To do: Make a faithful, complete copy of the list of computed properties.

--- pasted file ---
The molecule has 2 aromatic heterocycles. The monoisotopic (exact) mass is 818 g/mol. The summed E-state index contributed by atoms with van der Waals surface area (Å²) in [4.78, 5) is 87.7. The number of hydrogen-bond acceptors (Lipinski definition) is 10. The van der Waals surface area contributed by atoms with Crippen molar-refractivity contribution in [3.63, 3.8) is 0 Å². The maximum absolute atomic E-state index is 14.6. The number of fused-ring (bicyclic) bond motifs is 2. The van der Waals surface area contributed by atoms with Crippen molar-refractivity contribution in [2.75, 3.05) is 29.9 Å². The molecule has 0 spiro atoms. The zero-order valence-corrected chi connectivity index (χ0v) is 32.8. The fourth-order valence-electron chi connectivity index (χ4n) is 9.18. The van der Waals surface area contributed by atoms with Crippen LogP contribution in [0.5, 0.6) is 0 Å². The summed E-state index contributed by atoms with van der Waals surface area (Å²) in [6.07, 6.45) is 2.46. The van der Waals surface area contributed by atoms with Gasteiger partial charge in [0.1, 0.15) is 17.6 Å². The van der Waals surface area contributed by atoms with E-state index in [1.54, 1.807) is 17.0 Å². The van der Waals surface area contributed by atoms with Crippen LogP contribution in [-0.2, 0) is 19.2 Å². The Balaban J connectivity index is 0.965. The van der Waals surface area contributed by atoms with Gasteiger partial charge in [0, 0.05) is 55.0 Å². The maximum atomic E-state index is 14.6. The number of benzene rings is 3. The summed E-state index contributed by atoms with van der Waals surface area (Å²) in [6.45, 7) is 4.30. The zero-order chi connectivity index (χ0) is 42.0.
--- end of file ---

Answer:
The molecule has 2 aromatic heterocycles. The monoisotopic (exact) mass is 818 g/mol. The summed E-state index contributed by atoms with van der Waals surface area (Å²) in [4.78, 5) is 87.7. The number of hydrogen-bond acceptors (Lipinski definition) is 10. The van der Waals surface area contributed by atoms with Crippen molar-refractivity contribution in [3.63, 3.8) is 0 Å². The maximum absolute atomic E-state index is 14.6. The number of fused-ring (bicyclic) bond motifs is 2. The van der Waals surface area contributed by atoms with Crippen molar-refractivity contribution in [2.75, 3.05) is 29.9 Å². The molecule has 0 spiro atoms. The zero-order valence-corrected chi connectivity index (χ0v) is 32.8. The fourth-order valence-electron chi connectivity index (χ4n) is 9.18. The van der Waals surface area contributed by atoms with Crippen LogP contribution in [0.5, 0.6) is 0 Å². The summed E-state index contributed by atoms with van der Waals surface area (Å²) in [6.07, 6.45) is 2.46. The van der Waals surface area contributed by atoms with Gasteiger partial charge in [0.1, 0.15) is 17.6 Å². The van der Waals surface area contributed by atoms with E-state index in [1.54, 1.807) is 17.0 Å². The van der Waals surface area contributed by atoms with Crippen LogP contribution in [-0.2, 0) is 19.2 Å². The Balaban J connectivity index is 0.965. The van der Waals surface area contributed by atoms with Gasteiger partial charge in [0, 0.05) is 55.0 Å². The maximum atomic E-state index is 14.6. The number of benzene rings is 3. The summed E-state index contributed by atoms with van der Waals surface area (Å²) in [6.45, 7) is 4.30. The zero-order chi connectivity index (χ0) is 42.0.